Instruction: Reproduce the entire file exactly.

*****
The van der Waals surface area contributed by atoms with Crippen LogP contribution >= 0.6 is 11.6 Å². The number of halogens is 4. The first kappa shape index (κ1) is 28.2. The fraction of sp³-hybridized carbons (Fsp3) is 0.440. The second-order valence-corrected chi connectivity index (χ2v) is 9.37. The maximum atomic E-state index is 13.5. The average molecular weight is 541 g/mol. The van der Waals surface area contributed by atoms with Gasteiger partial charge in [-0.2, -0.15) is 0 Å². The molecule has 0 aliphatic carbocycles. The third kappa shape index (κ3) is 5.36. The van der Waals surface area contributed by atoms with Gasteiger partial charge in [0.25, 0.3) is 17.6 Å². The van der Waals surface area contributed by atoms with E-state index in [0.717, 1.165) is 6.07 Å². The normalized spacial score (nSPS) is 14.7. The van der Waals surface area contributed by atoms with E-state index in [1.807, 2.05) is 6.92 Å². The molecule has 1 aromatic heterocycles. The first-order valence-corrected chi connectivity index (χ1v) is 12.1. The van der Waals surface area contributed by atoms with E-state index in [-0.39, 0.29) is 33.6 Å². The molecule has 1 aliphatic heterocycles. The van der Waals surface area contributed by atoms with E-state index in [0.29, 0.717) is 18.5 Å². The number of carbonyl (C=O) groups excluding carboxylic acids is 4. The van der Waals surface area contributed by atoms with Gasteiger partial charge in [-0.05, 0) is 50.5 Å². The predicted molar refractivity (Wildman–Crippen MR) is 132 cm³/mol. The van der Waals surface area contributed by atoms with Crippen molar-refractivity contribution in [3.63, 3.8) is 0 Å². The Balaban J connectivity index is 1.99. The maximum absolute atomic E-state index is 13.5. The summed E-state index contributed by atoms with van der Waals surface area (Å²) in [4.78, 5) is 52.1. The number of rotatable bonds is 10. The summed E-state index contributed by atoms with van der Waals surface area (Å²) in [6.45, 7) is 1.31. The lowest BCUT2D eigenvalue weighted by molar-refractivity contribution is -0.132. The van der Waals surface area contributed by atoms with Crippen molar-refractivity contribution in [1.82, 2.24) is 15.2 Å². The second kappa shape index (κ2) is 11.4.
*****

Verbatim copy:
The van der Waals surface area contributed by atoms with Crippen LogP contribution >= 0.6 is 11.6 Å². The number of halogens is 4. The first kappa shape index (κ1) is 28.2. The fraction of sp³-hybridized carbons (Fsp3) is 0.440. The second-order valence-corrected chi connectivity index (χ2v) is 9.37. The maximum atomic E-state index is 13.5. The average molecular weight is 541 g/mol. The van der Waals surface area contributed by atoms with Gasteiger partial charge in [-0.2, -0.15) is 0 Å². The molecule has 0 aliphatic carbocycles. The third kappa shape index (κ3) is 5.36. The van der Waals surface area contributed by atoms with Gasteiger partial charge in [0.25, 0.3) is 17.6 Å². The van der Waals surface area contributed by atoms with E-state index in [0.717, 1.165) is 6.07 Å². The normalized spacial score (nSPS) is 14.7. The van der Waals surface area contributed by atoms with E-state index in [1.807, 2.05) is 6.92 Å². The molecule has 1 aromatic heterocycles. The first-order valence-corrected chi connectivity index (χ1v) is 12.1. The van der Waals surface area contributed by atoms with E-state index in [-0.39, 0.29) is 33.6 Å². The molecule has 1 aliphatic heterocycles. The van der Waals surface area contributed by atoms with E-state index in [0.29, 0.717) is 18.5 Å². The number of carbonyl (C=O) groups excluding carboxylic acids is 4. The van der Waals surface area contributed by atoms with Gasteiger partial charge in [-0.05, 0) is 50.5 Å². The predicted molar refractivity (Wildman–Crippen MR) is 132 cm³/mol. The van der Waals surface area contributed by atoms with Crippen molar-refractivity contribution in [3.63, 3.8) is 0 Å². The Balaban J connectivity index is 1.99. The maximum absolute atomic E-state index is 13.5. The summed E-state index contributed by atoms with van der Waals surface area (Å²) in [4.78, 5) is 52.1. The number of rotatable bonds is 10. The summed E-state index contributed by atoms with van der Waals surface area (Å²) in [6.45, 7) is 1.31. The lowest BCUT2D eigenvalue weighted by molar-refractivity contribution is -0.132. The van der Waals surface area contributed by atoms with Crippen molar-refractivity contribution in [1.82, 2.24) is 15.2 Å². The second kappa shape index (κ2) is 11.4.